Eilish McColgan’s 10,000m gold at Birmingham 2022 was a major Commonwealth Games highlight for Team Scotland (photo by Bobby Gavin)
Jack Buckner believes it is vital for athletics in Scotland that the Commonwealth Games are saved.
The future of the event is unclear with no venue as yet committed to delivering a successful follow-up to Birmingham 2022 – be that in 2026, 2027 or beyond.
UK Athletics chief executive Buckner for his part feels the Games must adapt to a different format with fewer sports in order to keep being a huge motivation for Scottish athletes and coaches.
Buckner was speaking at a Q and A gathering in Glasgow with Paula Dunn, the UK Athletics Olympic Programme Head Coach, in which they outlined the functions of the World Class Programme and the key responsibilities of Scottish Athletics (in club development and on the athlete pathway).
‘I feel the Commonwealth Games are very important for athletics in Scotland,’ said Jack.
‘We as a sport need to see if we can find a contingency because for many people competing in a Commonwealths is the pinnacle of their career – and a great motivating factor in the years before that. There is so much pride involved in representing your country and therefore a key factor in the pathway for athletes and their coaches.
‘I feel as an event it may need to go back to basics – and athletics should always be one of the core sports.
Photo by Bobby Gavin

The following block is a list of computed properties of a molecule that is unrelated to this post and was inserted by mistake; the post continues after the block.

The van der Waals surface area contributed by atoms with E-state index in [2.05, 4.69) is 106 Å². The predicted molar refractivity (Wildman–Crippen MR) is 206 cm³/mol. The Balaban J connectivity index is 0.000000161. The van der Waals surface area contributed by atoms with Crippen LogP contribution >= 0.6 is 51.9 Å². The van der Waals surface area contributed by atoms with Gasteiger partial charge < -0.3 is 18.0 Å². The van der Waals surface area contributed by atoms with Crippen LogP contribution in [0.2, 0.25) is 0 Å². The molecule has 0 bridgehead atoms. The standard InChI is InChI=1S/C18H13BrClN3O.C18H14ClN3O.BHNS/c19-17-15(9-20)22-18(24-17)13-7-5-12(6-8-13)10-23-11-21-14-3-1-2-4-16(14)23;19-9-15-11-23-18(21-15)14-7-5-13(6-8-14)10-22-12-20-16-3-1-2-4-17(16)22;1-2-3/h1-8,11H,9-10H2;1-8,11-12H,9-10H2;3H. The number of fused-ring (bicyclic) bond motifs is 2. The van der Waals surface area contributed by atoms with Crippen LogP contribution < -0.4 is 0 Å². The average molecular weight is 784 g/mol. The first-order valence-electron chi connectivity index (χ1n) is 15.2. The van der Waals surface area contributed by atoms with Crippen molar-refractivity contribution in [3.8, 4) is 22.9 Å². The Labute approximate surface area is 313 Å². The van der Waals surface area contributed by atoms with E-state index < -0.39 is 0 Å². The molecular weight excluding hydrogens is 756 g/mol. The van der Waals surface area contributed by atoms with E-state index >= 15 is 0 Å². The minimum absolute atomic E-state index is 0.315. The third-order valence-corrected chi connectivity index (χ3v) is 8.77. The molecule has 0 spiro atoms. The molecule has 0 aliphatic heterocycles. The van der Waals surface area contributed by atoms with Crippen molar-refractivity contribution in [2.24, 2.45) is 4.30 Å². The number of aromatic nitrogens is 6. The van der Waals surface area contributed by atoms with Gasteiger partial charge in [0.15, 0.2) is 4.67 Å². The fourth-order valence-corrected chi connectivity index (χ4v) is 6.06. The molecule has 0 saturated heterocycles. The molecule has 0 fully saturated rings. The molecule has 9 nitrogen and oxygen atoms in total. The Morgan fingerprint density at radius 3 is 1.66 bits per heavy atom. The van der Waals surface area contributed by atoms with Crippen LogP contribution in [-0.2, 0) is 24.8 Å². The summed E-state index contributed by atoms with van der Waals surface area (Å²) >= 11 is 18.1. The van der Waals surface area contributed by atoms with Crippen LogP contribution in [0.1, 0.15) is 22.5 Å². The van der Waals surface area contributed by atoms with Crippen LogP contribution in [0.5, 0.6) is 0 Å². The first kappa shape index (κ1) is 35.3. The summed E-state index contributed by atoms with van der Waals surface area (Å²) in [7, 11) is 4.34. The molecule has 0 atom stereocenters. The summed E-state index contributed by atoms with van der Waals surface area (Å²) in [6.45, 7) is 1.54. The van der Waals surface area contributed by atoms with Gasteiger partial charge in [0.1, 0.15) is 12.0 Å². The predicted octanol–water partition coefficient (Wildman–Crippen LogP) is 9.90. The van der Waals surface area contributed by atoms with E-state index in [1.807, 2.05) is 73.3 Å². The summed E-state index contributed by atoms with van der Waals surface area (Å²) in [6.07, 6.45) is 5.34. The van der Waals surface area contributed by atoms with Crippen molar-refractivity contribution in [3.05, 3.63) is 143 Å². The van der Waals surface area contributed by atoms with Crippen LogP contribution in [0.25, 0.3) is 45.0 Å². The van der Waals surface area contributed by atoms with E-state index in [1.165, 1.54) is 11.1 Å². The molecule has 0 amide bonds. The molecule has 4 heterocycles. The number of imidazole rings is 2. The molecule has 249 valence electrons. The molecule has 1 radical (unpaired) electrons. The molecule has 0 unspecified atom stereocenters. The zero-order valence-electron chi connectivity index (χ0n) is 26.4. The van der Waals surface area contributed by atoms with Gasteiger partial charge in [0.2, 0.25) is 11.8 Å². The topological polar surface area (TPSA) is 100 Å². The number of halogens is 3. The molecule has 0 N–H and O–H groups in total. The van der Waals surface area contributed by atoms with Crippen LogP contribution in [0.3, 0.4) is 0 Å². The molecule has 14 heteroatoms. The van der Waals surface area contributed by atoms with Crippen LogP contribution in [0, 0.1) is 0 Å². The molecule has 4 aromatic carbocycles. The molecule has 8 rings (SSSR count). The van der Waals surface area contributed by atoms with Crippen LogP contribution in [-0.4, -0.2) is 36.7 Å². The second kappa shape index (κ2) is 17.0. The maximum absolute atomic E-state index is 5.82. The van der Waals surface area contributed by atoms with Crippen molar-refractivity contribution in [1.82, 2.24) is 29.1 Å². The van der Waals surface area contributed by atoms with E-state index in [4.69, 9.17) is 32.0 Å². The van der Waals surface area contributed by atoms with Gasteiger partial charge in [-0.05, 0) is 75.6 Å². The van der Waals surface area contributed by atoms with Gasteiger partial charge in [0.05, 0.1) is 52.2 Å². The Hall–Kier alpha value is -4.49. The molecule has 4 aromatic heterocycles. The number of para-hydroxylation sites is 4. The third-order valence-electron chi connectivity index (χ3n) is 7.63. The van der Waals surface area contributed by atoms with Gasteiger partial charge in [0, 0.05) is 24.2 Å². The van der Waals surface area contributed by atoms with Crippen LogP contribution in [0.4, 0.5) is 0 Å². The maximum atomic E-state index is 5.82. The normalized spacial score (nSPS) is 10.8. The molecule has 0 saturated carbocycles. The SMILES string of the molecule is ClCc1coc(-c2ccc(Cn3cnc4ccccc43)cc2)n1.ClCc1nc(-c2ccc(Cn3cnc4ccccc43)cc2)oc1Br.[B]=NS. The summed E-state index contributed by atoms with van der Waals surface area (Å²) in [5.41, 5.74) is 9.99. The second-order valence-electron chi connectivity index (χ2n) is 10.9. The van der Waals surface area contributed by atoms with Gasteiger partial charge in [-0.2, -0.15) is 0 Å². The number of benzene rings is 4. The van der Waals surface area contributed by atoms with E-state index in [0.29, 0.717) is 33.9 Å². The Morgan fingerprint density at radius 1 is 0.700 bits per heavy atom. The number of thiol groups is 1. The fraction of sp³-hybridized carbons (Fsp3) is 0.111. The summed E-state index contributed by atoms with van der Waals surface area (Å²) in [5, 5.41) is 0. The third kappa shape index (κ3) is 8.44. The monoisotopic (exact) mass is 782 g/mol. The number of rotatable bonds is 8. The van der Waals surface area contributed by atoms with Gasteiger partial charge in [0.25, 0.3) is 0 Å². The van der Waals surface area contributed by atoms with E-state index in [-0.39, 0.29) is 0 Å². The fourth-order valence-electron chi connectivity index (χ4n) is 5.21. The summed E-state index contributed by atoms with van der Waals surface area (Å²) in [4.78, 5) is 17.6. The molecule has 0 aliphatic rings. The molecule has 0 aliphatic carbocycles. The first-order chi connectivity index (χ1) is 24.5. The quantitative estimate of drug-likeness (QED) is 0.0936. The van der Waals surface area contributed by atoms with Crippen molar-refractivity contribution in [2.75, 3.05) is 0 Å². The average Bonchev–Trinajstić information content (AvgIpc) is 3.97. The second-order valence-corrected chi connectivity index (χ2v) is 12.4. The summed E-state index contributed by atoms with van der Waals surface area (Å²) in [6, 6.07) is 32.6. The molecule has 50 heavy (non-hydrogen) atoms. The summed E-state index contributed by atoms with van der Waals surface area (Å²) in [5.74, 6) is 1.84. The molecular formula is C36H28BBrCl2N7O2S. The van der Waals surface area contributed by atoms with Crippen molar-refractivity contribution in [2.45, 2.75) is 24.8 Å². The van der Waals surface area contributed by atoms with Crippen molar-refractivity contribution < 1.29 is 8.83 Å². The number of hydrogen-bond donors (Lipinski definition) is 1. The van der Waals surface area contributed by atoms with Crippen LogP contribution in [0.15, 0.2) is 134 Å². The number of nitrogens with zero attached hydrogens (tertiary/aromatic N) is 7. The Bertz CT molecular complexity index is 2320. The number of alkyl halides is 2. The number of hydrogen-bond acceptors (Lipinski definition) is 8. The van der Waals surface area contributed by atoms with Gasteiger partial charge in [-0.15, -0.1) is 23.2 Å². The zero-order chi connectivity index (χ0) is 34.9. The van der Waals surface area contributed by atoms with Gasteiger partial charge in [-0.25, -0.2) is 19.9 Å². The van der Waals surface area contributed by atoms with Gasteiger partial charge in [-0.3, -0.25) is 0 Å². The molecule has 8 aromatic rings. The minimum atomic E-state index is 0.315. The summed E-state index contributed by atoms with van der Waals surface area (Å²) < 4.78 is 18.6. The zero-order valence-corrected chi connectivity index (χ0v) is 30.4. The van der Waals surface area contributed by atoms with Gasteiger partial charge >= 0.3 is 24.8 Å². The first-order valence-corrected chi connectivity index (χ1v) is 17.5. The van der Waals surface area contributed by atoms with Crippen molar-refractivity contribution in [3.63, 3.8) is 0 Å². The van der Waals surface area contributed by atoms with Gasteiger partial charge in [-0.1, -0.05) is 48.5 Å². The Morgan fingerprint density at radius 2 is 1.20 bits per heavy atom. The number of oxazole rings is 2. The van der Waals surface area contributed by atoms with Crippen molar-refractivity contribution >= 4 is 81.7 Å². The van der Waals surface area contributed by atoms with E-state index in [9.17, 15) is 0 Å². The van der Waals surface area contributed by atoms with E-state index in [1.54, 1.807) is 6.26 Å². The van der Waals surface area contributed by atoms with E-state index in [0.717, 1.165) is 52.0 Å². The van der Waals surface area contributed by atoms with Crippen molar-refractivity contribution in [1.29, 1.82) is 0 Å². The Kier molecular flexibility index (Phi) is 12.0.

‘I don’t have the answers but my own observations would be it has to be the right event at the right time at the right price. My feeling is a different format with fewer sports is needed. That is my gut feeling.
‘In terms of what’s happened, we (as a sport) should have seen it coming on the viability. It’s clear how financially challenging it has become. We need as a sport to look and find some kind of contingency.’
With UK Athletics having suffered significant financial losses in recent years, Buckner was realistic about hurdles ahead.
‘A lot of issues for us are linked to the wider sporting landscape and that impacts on performance,’ said Jack.
‘Across different disciplines, up to 500 athletes wear GB and NI vests over the course of a year. It is increasingly difficult to deliver that with growing costs and finances stretched.
‘We always want athletes to get the best out of themselves and to realise their potential. But we are realistic about the costs.’
UK Athletics Chair Ian Beattie was also in attendance and was joined by our own chair David Ovens, chief executive Colin Hutchison, and performance staff Mark Pollard, Allan Scott, Sam O’Kane and Pamela Robson.
‘The bulk of the performance development work happens at Home Country level and club level,’ said Paula Dunn.
‘The World Class Programme does not happen without that. Our WCP is funded by UK Sport and that is there to invest National Lottery money into competing at World Champs, Olympics and Paralympics.
‘The money is ‘ring-fenced’ and can only be used to help target medals at that high level.
‘Scotland has a strong tradition of bringing through top athletes and you see that on the WCP list – there are eight Scots on there (from 67) and six (from 41) on the Para programme.
‘We need athletics in Scotland to keep doing that.’
Jack Buckner and Paula Dunn in Glasgow earlier this week